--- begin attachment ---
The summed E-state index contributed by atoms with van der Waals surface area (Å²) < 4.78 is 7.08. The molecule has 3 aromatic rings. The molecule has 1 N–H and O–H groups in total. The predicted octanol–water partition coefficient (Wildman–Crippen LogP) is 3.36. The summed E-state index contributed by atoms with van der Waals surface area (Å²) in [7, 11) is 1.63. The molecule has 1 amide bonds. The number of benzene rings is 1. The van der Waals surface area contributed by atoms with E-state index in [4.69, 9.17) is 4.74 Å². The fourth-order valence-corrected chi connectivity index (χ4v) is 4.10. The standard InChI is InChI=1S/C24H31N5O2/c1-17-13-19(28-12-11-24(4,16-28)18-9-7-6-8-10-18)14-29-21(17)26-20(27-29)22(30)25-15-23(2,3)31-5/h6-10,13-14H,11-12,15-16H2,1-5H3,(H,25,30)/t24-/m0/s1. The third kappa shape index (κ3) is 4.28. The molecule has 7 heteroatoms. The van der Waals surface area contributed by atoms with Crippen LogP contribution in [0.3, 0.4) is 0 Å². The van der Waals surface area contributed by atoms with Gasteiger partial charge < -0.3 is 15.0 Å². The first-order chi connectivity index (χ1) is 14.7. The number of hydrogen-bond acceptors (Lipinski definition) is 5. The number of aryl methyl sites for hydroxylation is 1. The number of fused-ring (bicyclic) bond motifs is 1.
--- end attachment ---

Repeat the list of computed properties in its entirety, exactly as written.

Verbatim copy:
The summed E-state index contributed by atoms with van der Waals surface area (Å²) < 4.78 is 7.08. The molecule has 3 aromatic rings. The molecule has 1 N–H and O–H groups in total. The predicted octanol–water partition coefficient (Wildman–Crippen LogP) is 3.36. The summed E-state index contributed by atoms with van der Waals surface area (Å²) in [7, 11) is 1.63. The molecule has 1 amide bonds. The number of benzene rings is 1. The van der Waals surface area contributed by atoms with E-state index in [4.69, 9.17) is 4.74 Å². The fourth-order valence-corrected chi connectivity index (χ4v) is 4.10. The standard InChI is InChI=1S/C24H31N5O2/c1-17-13-19(28-12-11-24(4,16-28)18-9-7-6-8-10-18)14-29-21(17)26-20(27-29)22(30)25-15-23(2,3)31-5/h6-10,13-14H,11-12,15-16H2,1-5H3,(H,25,30)/t24-/m0/s1. The third kappa shape index (κ3) is 4.28. The molecule has 7 heteroatoms. The van der Waals surface area contributed by atoms with Crippen LogP contribution in [0.3, 0.4) is 0 Å². The van der Waals surface area contributed by atoms with Gasteiger partial charge < -0.3 is 15.0 Å². The first-order chi connectivity index (χ1) is 14.7. The number of hydrogen-bond acceptors (Lipinski definition) is 5. The number of aryl methyl sites for hydroxylation is 1. The number of fused-ring (bicyclic) bond motifs is 1.